Alkasim Abdulkadir: MEND Terrorist Organization Or Violent Agitators?

Citizen Mayowa Adeniran, 28, woke up in a joyous mood on the first of October in 2010. His mirth had a tinge of patriotism to it, it was another independence day, Nigeria’s 51st. He left home and alongside his friends went to Eagle Square to celebrate the Independence Day. However, a bomb blast on Shehu Shagari way near the Eagle Square forever changed the course of his life. Though he survived as the bomb exploded he felt a sharp pain in his left ear amidst the chaos before passing out, he will leave the rest of his life damaged ear drums. On 2nd of October, 2010, a day after the incident President Goodluck Ebele Jonathan made a statement, which I personally believe has come to be the biggest faux pa of his administration. In his address at a colloquium in Abuja during a sitting of the ECOWAS parliament he declared that MEND was not a terrorist group. “What happened yesterday was a terrorist act and MEND was just used as a straw; MEND is not a terrorist group,” the President said.

He didn’t stop there he added that the people of the Niger Delta were aware of the efforts of the present administration to address the deprivation of the past and will not do anything to jeopardize the opportunity. But the quote that set the narrative of MEND not being a terrorist organization was the one he said “It is erroneous to think that my people who have been agitating for good living will deliberately blow up the opportunity they have now”.  Two reasons made it the height of unexpected faux pa. The first where he said my people –detaching, in a sensitive diverse ethno-geographical polity like Nigeria, a leader handed a democratic mandate doesn’t use such words. Second was the fact that the Niger Delta militancy was propelled by several years of neglect does not change the fact that it was a violent agitation largely driven by financial inclusion. As such survivors like Adeniran and the families of those who died rightly in the October 1st bombing believe and rightly –so that they were victims of terrorism in Nigeria.

But what really does President Jonathan means when he says MEND were only agitators as stated in his last Presidential Media Chat? Yes, indeed they agitated for economic inclusion which should be a given right, the also agitated for the due diligence and observance of all environmental laws –which is also another germane agitation. Campaigning for human rights is one of the most important agitations any individual or group can advocate for. However, it must be stated that in asking for all this and more, the leaders and members of MEND used violence. Their attacks killed people, destroyed the environment and also caused Nigeria immeasurable economic losses. The latter cost at least eight hundred thousand barrels per day, or over 25 percent of the country’s oil output, according to Nigerian officials. A February 2006 attack on two Royal Dutch Shell oilfields accounted for some 477,000 barrels per day of the reduced output.

The President hides under the cover of selective perception that there is no agreed definition on the concept of terrorism or an international consensus on the definition of terrorism. Because MEND was not canonized or proscribed by the international community was due to tacit approval and the turning of a blind eye by the leaders of the Niger Delta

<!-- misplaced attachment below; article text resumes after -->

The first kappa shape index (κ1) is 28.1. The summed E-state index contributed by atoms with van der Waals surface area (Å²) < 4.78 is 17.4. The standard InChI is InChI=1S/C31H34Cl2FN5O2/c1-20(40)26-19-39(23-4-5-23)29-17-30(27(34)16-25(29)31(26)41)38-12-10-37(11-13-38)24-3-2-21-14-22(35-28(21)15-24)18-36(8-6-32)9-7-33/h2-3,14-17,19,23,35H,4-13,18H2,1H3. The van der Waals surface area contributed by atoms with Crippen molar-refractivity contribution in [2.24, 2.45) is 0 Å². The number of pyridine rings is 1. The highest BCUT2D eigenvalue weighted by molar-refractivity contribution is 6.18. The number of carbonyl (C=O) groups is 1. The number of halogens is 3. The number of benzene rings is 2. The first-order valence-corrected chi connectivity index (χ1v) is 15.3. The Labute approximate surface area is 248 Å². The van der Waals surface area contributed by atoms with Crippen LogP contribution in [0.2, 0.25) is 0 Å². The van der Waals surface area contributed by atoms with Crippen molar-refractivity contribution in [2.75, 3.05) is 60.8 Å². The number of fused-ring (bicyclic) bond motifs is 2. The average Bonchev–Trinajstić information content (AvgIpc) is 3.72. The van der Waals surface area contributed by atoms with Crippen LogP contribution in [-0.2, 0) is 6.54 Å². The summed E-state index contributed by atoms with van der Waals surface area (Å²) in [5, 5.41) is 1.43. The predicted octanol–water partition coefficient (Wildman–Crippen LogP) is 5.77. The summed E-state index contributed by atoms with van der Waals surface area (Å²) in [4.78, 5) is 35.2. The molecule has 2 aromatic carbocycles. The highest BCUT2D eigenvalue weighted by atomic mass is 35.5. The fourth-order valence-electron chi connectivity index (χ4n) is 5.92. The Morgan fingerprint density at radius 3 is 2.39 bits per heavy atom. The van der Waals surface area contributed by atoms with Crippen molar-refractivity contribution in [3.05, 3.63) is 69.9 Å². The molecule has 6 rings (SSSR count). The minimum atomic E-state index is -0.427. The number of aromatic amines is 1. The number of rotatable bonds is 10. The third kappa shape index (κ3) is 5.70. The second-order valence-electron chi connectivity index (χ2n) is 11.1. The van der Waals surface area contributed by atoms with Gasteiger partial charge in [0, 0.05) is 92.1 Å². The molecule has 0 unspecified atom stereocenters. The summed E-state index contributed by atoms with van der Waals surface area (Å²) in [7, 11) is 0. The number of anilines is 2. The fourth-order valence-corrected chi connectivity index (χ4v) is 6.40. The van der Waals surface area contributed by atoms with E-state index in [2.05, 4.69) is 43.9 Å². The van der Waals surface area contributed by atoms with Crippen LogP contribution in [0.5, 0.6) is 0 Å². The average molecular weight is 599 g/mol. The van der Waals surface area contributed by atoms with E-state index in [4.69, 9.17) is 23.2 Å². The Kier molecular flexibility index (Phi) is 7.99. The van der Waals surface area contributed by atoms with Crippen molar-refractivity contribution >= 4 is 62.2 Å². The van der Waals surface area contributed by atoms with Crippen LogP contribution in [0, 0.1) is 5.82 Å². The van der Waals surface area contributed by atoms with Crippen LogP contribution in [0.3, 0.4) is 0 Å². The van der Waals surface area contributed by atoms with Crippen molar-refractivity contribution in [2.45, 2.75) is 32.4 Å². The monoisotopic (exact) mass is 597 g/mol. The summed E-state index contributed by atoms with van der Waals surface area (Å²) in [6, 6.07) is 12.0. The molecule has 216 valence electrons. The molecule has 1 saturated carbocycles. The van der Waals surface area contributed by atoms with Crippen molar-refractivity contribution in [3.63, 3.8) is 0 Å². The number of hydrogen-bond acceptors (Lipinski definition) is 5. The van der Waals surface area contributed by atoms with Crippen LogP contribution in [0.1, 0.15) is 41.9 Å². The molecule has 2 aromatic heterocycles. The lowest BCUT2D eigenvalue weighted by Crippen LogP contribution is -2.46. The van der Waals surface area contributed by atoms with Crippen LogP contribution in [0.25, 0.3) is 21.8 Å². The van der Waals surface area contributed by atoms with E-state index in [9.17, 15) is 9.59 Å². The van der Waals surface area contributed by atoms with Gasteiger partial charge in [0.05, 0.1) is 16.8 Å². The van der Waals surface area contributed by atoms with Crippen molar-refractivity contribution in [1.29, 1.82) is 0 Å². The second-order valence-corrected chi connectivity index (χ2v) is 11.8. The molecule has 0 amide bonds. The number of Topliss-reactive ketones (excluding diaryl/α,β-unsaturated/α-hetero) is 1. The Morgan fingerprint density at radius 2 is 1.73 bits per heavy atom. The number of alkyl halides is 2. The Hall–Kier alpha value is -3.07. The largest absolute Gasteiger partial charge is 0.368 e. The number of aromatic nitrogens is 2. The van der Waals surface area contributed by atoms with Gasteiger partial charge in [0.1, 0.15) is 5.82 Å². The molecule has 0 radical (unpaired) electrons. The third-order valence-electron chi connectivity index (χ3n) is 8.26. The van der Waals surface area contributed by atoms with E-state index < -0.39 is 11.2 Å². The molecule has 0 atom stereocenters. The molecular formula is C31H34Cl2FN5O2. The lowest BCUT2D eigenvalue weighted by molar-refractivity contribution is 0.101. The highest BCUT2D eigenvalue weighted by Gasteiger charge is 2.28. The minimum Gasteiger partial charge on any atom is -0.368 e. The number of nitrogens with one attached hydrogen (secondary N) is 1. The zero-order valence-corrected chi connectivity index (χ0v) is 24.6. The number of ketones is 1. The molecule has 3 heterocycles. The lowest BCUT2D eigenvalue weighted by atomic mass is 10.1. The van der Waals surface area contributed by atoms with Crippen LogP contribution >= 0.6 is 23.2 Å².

Their attacks on economic installations and kidnapping of law abiding foreign nationals wouldn’t have been possible without the approval of other unseen state actors.

It is important to trace the trajectory of the role of Niger Delta militants as non-state actors. Under the NDPVF Mujahideen Asari Dokubo began an anti-government rhetoric and succeeded in framing the conflict in terms of pan-Ijaw nationalism and a movement for self-determination. The latter shares a semblance to other non-state actors like the Basque Separatists and the IRA.

Against Asari Dokubo the state government initiated an escalated campaign against him by bringing in police, army, and naval forces that began occupation of the Port Harcourt in June 2004. All settling for one umbrella to perpetuate their campaign, the Niger Delta People’s Volunteer Force (NDPVF) led by Mujahid Dokubo-Asari and the Niger Delta Vigilante (NDV) led by Ateke Tom conflict became focused on Port Harcourt and outlying towns. The smaller grouping and camps formed alliances with either Asari and his NDPDF or Ateke Tom’s NDV who provided military support and instruction. When a constituted army fights non-state actors, they are doing so as part of a counter-terrorism doctrine.

By the time the amnesty into force on June 26, 2009, they surrendered rocket-propelled grenades, guns, explosives, ammunition and even gunboats, 3,642 members were part of this surrender.

Finally, Henry Okar the alleged mastermind of the October 1 bombing is currently serving a 23 years jail term, sentenced by a South African court. While his accomplice Edmund Ebiware has also been sent to life imprisonment by a Nigerian court over the same incident, as such they are paying for their actions that have characterized the October 1 bomb blast, as such Mr. President, this foregoing makes MEND, simply and squarely a terrorist organization.

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